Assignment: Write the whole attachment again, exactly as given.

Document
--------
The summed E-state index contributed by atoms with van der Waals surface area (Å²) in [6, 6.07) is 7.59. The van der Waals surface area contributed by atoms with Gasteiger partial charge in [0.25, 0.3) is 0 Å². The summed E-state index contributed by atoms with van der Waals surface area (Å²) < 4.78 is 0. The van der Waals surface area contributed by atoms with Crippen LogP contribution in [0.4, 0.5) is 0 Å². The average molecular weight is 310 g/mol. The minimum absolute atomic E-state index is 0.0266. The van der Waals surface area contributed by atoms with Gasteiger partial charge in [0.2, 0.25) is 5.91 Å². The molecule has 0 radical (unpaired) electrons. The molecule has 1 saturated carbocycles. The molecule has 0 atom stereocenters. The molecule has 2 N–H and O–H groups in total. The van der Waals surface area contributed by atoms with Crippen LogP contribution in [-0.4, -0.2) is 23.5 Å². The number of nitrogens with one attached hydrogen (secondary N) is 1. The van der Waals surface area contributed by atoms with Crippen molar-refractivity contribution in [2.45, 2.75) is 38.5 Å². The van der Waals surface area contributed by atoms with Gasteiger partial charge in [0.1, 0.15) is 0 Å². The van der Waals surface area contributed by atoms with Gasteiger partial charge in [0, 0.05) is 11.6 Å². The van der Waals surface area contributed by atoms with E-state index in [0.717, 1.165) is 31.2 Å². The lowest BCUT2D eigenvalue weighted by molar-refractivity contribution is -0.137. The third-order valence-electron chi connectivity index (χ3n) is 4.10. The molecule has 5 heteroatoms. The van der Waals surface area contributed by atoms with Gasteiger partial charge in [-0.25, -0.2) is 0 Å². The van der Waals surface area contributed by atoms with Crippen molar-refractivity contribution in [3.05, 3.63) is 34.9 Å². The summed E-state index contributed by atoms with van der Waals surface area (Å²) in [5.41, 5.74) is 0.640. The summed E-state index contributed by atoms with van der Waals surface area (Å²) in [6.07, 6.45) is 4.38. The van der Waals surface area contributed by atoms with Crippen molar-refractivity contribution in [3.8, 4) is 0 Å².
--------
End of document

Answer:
The summed E-state index contributed by atoms with van der Waals surface area (Å²) in [6, 6.07) is 7.59. The van der Waals surface area contributed by atoms with Gasteiger partial charge in [0.25, 0.3) is 0 Å². The summed E-state index contributed by atoms with van der Waals surface area (Å²) < 4.78 is 0. The van der Waals surface area contributed by atoms with Crippen LogP contribution in [0.4, 0.5) is 0 Å². The average molecular weight is 310 g/mol. The minimum absolute atomic E-state index is 0.0266. The van der Waals surface area contributed by atoms with Gasteiger partial charge in [0.2, 0.25) is 5.91 Å². The molecule has 0 radical (unpaired) electrons. The molecule has 1 saturated carbocycles. The molecule has 0 atom stereocenters. The molecule has 2 N–H and O–H groups in total. The van der Waals surface area contributed by atoms with Crippen LogP contribution in [-0.4, -0.2) is 23.5 Å². The number of nitrogens with one attached hydrogen (secondary N) is 1. The van der Waals surface area contributed by atoms with Crippen molar-refractivity contribution in [2.45, 2.75) is 38.5 Å². The van der Waals surface area contributed by atoms with Gasteiger partial charge in [0.1, 0.15) is 0 Å². The van der Waals surface area contributed by atoms with Gasteiger partial charge in [0, 0.05) is 11.6 Å². The van der Waals surface area contributed by atoms with E-state index in [0.717, 1.165) is 31.2 Å². The lowest BCUT2D eigenvalue weighted by molar-refractivity contribution is -0.137. The third-order valence-electron chi connectivity index (χ3n) is 4.10. The molecule has 5 heteroatoms. The van der Waals surface area contributed by atoms with Gasteiger partial charge in [-0.25, -0.2) is 0 Å². The van der Waals surface area contributed by atoms with Crippen molar-refractivity contribution in [3.05, 3.63) is 34.9 Å². The summed E-state index contributed by atoms with van der Waals surface area (Å²) in [5.41, 5.74) is 0.640. The summed E-state index contributed by atoms with van der Waals surface area (Å²) in [6.07, 6.45) is 4.38. The van der Waals surface area contributed by atoms with Crippen molar-refractivity contribution in [3.8, 4) is 0 Å².